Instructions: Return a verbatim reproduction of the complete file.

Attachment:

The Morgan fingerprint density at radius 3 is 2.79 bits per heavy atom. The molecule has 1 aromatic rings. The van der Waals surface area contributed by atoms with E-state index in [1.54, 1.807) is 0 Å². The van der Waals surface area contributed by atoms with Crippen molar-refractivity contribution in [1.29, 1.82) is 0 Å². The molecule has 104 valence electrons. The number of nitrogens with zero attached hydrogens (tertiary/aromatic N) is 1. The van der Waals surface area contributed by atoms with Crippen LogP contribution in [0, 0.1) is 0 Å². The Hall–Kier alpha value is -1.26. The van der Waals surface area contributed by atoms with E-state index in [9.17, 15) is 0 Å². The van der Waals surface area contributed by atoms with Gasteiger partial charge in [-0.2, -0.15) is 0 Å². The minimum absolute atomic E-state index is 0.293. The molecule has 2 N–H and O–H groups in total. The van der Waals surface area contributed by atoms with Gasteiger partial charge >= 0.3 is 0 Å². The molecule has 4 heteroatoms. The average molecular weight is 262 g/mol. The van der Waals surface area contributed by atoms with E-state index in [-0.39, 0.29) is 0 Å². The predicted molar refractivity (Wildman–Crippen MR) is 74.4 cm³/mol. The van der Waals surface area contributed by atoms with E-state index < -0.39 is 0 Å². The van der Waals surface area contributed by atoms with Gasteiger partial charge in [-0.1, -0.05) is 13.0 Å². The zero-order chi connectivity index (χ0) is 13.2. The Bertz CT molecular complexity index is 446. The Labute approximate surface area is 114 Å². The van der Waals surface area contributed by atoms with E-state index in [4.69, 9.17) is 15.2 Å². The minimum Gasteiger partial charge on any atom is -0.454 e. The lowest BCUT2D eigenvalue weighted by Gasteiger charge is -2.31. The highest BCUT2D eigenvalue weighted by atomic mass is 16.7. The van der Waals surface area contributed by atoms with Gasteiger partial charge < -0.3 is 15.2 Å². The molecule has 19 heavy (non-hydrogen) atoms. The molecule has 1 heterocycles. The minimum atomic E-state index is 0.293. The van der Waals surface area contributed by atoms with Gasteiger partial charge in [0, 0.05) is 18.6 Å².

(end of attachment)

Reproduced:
The Morgan fingerprint density at radius 3 is 2.79 bits per heavy atom. The molecule has 1 aromatic rings. The van der Waals surface area contributed by atoms with E-state index in [1.54, 1.807) is 0 Å². The van der Waals surface area contributed by atoms with Crippen molar-refractivity contribution in [1.29, 1.82) is 0 Å². The molecule has 104 valence electrons. The number of nitrogens with zero attached hydrogens (tertiary/aromatic N) is 1. The van der Waals surface area contributed by atoms with Crippen LogP contribution in [0, 0.1) is 0 Å². The Hall–Kier alpha value is -1.26. The van der Waals surface area contributed by atoms with E-state index in [9.17, 15) is 0 Å². The van der Waals surface area contributed by atoms with Gasteiger partial charge in [-0.2, -0.15) is 0 Å². The minimum absolute atomic E-state index is 0.293. The molecule has 2 N–H and O–H groups in total. The van der Waals surface area contributed by atoms with Gasteiger partial charge >= 0.3 is 0 Å². The molecule has 4 heteroatoms. The average molecular weight is 262 g/mol. The van der Waals surface area contributed by atoms with E-state index in [-0.39, 0.29) is 0 Å². The predicted molar refractivity (Wildman–Crippen MR) is 74.4 cm³/mol. The van der Waals surface area contributed by atoms with E-state index < -0.39 is 0 Å². The van der Waals surface area contributed by atoms with Gasteiger partial charge in [-0.1, -0.05) is 13.0 Å². The zero-order chi connectivity index (χ0) is 13.2. The Bertz CT molecular complexity index is 446. The Labute approximate surface area is 114 Å². The van der Waals surface area contributed by atoms with E-state index in [4.69, 9.17) is 15.2 Å². The minimum Gasteiger partial charge on any atom is -0.454 e. The lowest BCUT2D eigenvalue weighted by Gasteiger charge is -2.31. The highest BCUT2D eigenvalue weighted by atomic mass is 16.7. The van der Waals surface area contributed by atoms with Gasteiger partial charge < -0.3 is 15.2 Å². The molecule has 19 heavy (non-hydrogen) atoms. The molecule has 1 heterocycles. The minimum atomic E-state index is 0.293. The van der Waals surface area contributed by atoms with Gasteiger partial charge in [0, 0.05) is 18.6 Å².